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Agile Outsourcing: Get It or Forget It?

Bringing together agile philosophy and software development outsourcing has been one of the hottest topics over the last decade.  Lots of blog posts, discussions in social networks — people try to figure out for themselves if it’s at all possible to align agile methodology with the existing reality of outsourced projects.

How can vendors who practice agile gain new customers? How can customers as newly-converted adepts paste their vision of agile thinking on their existing outsourcing partners?

First of all, let’s look back into when and why actually did it all start with IT outsourcing. Manufacturing outsourcing existed since long ago, but IT offshoring only started at the end of 80′s – beginning of 90′s. Companies jumped at the opportunity to save bucks and use cheap labor not only for producing goods, but for producing software. So, the main point is that from the very beginning outsourcing has all been about saving money. No other notable motivation – just saving money and using cheaper labor.

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Next, along comes agile manifesto. People start seeing that the waterfall approach  they’ve been using with their outsourcing vendors is not that good after all.  Fixed price contracts do not guarantee real value (Scott Ambler writes very well on that in this article). Next, the more labor is outsourced to some country, the higher are the costs, so the main point for outsourcing which is cost savings makes no sense any more.

There’re other even deeper-lying consequences. On the one hand, the country which outsources – or businesses in this country not the country itself – they save bucks but lose in the long run as they do not grow their own engineering minds, let alone all the problems that you have working with remote teams – yes, we have all this telecom in place, but nothing ever will replace face-to-face communication. If you often go on business trips to the outsourced destination to talk to your team – again, it’s more costs.  On the other hand, outsourcing makes a dangerous long-term impact on the recipient economies as well.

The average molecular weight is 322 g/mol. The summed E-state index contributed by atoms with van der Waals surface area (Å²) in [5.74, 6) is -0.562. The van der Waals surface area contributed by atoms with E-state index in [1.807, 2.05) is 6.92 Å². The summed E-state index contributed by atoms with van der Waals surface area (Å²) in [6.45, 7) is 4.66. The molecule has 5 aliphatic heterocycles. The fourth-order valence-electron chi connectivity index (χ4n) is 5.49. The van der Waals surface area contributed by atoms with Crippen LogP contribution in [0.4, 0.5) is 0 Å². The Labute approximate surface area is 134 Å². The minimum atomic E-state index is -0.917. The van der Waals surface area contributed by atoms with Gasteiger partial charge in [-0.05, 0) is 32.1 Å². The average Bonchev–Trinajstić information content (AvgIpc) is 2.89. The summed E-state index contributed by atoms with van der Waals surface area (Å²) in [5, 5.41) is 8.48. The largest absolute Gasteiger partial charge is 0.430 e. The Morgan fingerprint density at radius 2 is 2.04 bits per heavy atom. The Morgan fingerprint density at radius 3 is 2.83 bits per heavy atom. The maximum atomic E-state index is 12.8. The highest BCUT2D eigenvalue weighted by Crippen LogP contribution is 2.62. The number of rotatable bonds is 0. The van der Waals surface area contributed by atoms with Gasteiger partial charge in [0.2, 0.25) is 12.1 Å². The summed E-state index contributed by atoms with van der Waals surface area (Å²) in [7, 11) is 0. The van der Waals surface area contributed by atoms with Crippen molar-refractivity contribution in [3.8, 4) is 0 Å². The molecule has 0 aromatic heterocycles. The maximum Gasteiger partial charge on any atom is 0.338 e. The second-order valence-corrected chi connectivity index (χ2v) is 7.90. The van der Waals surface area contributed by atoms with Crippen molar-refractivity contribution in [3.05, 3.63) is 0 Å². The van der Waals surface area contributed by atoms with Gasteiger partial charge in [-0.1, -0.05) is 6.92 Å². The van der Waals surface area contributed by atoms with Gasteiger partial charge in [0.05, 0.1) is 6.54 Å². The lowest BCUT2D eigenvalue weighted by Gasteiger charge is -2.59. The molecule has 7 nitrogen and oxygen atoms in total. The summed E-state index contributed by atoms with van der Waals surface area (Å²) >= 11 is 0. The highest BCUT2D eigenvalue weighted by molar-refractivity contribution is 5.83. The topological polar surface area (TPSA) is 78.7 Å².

But the point is not about how bad or good outsourcing is.  Vendors have written an array of blog posts on how to align agile and outsourcing – and that’s natural – they want to keep going, so they do everything to back up their point of view proving that agile goes well with outsourcing. This might work true in some cases.

The companies that outsource on the other hand – they have legacy outsourcing teams. They need to get going with them as well, to stand up to all the funds already invested in their outsourcing center/provider.

So with all this outsourcing in our hands – what do we do?

As an agile outsourcing vendor, you should be ready to invest lots of time and effort to educating your new customers on the value of agile and to building a solid relationship. This might be a very difficult task since some people just don’t want to get educated and prefer to stick to good old fixed price bids, logging and billing for gazillion of change requests, lack of communication and other “joys” of classical outsourced development.

As a company with established outsourcing facility, you’re better off. But perhaps you could be even better off if you started this relationship not with an overseas company, but with a guy next door at least.

Anyway,  you are where you are – so you would need to work with your outsourcing partner to practice the agile approach, since at the end of it all work with agile methodology brings real value, as opposed to counting short-term waterfall pennies and losing long-term gain.

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